Muscatine Journal News-Tribune

Muscatine, IA

23 Oct 1944




German Shelling Forces Miles to Hide Under Tank

(Iowa Daily Press War Correspondent)

With the Fifth Army in Italy (IDPA) -- T/5 Zaccheus Stemm of Lucas, commanding a bull dozer tank, and three comrades were halted by enemy fire at the edge of a mountain road 1,500 yards across a valley from nazi-occupied Firenzuola. They had been cutting paths for vehicles and infantrymen and then were closer to the Germans than any other Americans within the Gothic line.

Col.Stanley J. Grogan, chief of the Fifth army public relations section; John McTigue, of United Nations News, and I, with an army private as driver in one jeep, and Maj. Henry Ehrlick, Brookline, Mass., a PRO officer, and Art Carter, of the Baltimore Afro-American, with PFC. Paul Latoski, Bay City, Mich, at the wheel in another jeep, came upon the tank. They found no signs of human life around.

Hear Voices Inside Tank

Col. Grogan seized a tommy gun upon hearing low voices inside the machine. He called for whoever was in there to come out with hands up. After a couple of exchanges in English, Stemm and his men emerged from the port holes, happy to learn we were friends. They had sought safety in the tank from shelling.

Stemm, 22, stocky and rugged, the son of Charles Stemm, was a farm boy before he joined the army Jan. 4, 1942. He has seen a lot of action, wanted to see the conflict through, and said that when it was he was going straight back to Iowa -- to stay the rest of his life.

Warning that we were too close to the nazis, McTigue went back to keep others of a party with whom we had started, from following because jeeps might draw fire.

Col. Grogan, Major Ehrlich and Latowski crept through the woods to a stone farm house 100 yards from the tank to see what was in it. Stemm and I leaned against one of the standing jeeps to talk about Iowa and the others sat nearby.

Suddenly, whistling sounds and explosion of two shells near Stemm and I made us realized the nazis had spotted us. Stemm leaped across the road and rolled under the tank. I followed him a split second later. Three others already were there and two had dived down the tank port holes.

Shells whistled and crashed all around us. One landed close enough to throw dirt and stones over those of us on the ground. We felt the earth vibrate and smelled powder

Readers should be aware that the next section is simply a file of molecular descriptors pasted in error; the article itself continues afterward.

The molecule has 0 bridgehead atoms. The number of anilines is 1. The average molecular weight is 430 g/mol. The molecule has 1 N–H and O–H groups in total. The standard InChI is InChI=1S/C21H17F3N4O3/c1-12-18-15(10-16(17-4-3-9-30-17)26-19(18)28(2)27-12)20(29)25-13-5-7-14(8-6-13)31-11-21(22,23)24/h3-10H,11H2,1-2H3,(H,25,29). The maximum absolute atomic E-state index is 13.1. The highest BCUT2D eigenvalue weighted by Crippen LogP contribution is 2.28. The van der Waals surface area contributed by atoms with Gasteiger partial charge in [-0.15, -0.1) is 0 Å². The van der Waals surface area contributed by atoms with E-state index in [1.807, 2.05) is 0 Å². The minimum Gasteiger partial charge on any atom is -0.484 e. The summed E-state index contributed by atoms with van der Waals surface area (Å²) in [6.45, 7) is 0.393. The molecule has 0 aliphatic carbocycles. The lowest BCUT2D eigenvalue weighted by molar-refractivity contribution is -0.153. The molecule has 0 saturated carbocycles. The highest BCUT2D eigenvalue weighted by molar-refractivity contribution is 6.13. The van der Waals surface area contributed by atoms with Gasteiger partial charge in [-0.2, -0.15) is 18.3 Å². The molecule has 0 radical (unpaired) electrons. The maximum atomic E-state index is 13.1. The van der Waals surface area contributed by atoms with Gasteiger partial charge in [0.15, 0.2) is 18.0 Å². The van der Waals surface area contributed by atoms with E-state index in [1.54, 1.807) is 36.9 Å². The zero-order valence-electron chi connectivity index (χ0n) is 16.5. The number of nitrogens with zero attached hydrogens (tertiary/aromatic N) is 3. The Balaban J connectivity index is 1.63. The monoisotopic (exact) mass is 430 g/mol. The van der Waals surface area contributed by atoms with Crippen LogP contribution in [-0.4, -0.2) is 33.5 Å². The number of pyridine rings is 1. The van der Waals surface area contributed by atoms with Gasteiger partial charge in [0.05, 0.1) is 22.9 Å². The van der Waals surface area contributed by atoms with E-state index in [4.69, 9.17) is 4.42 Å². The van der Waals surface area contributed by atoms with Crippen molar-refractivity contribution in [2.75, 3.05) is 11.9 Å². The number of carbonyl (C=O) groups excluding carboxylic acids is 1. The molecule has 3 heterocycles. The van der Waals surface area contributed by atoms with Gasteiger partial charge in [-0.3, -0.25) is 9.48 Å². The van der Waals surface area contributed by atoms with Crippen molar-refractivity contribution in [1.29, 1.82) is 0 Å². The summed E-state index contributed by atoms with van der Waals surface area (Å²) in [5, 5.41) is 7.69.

There was a short lull. The nazis then opened up on the building where Col. Grogan, Major Ehrlich and Latkowski were. They caught it for a time. While we had a breathing spell, we smoked and kidded a bit and expressed hopes that they would be lucky. I prayed, too. No doubt some of the others did.

Hit Trees Above

Another lull, and we got it again. This session the nazi shells tore limbs off trees above us until the last shot in our immediate direction hit the roadside only a few feet from the tank but happily did us no more damage than to hurt our ear drums. After that they again turned their shelling on the farm house.

Shortly after they ceased firing, Col. Grogan, and his companions joined us. We jumped into our jeeps and left there at racing car speed. I wondered later what the fate of the four GI's we left might be.

The house Col. Grogan and his companions explored had been used as a collecting station by the Germans. Twelve dead bodies were in one room and medical supplies, three bicycles, an alarm clock and other things had been left. Bread, cheese, bazookas, cartridges, articles of clothing and other equipment had been abandoned by the nazis in their flight from the determined, advancing American troops, but they were fighting fiercely as they retreated.

En route and returning, we saw many nazi dead, prisoners, acres of trees splintered by our artillery, shattered pill boxes and other evidences of German defeat. For miles we saw Italian soldiers attached to the fifth army leading mules bearing packs of food and munitions to where Yanks would go that even jeeps couldn't reach. We saw four mules with dead nazis on their backs, and some ambulances bound for evacuation hospitals. It was modern warfare in full realism and I got a much bigger taste of it than I would have asked for.

Source: Muscatine Journal News-Tribune, October 23, 1944

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